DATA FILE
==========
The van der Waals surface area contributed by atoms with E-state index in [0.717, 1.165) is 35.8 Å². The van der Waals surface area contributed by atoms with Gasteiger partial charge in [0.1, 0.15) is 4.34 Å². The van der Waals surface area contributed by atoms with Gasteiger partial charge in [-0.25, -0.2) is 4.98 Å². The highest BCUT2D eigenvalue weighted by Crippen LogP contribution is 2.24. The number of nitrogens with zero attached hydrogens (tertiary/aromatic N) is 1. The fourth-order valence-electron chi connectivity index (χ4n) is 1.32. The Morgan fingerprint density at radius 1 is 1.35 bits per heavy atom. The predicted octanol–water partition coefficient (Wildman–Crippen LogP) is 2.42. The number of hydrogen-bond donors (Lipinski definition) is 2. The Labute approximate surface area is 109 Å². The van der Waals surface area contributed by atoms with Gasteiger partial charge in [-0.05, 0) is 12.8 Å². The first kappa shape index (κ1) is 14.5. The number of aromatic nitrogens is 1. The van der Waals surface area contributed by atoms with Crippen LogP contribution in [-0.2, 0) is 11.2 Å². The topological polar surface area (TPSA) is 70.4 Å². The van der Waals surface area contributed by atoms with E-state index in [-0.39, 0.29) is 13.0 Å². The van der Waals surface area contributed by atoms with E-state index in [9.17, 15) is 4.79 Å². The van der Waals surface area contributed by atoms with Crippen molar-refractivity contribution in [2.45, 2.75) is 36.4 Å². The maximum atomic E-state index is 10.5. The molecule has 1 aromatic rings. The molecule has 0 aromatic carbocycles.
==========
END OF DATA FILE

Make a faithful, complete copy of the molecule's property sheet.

The van der Waals surface area contributed by atoms with E-state index in [0.717, 1.165) is 35.8 Å². The van der Waals surface area contributed by atoms with Gasteiger partial charge in [0.1, 0.15) is 4.34 Å². The van der Waals surface area contributed by atoms with Gasteiger partial charge in [-0.25, -0.2) is 4.98 Å². The highest BCUT2D eigenvalue weighted by Crippen LogP contribution is 2.24. The number of nitrogens with zero attached hydrogens (tertiary/aromatic N) is 1. The fourth-order valence-electron chi connectivity index (χ4n) is 1.32. The Morgan fingerprint density at radius 1 is 1.35 bits per heavy atom. The predicted octanol–water partition coefficient (Wildman–Crippen LogP) is 2.42. The number of hydrogen-bond donors (Lipinski definition) is 2. The Labute approximate surface area is 109 Å². The van der Waals surface area contributed by atoms with Gasteiger partial charge in [-0.05, 0) is 12.8 Å². The first kappa shape index (κ1) is 14.5. The number of aromatic nitrogens is 1. The van der Waals surface area contributed by atoms with Crippen LogP contribution in [-0.2, 0) is 11.2 Å². The topological polar surface area (TPSA) is 70.4 Å². The van der Waals surface area contributed by atoms with E-state index in [-0.39, 0.29) is 13.0 Å². The van der Waals surface area contributed by atoms with E-state index in [9.17, 15) is 4.79 Å². The van der Waals surface area contributed by atoms with Crippen molar-refractivity contribution in [2.45, 2.75) is 36.4 Å². The maximum atomic E-state index is 10.5. The molecule has 1 aromatic rings. The molecule has 0 aromatic carbocycles.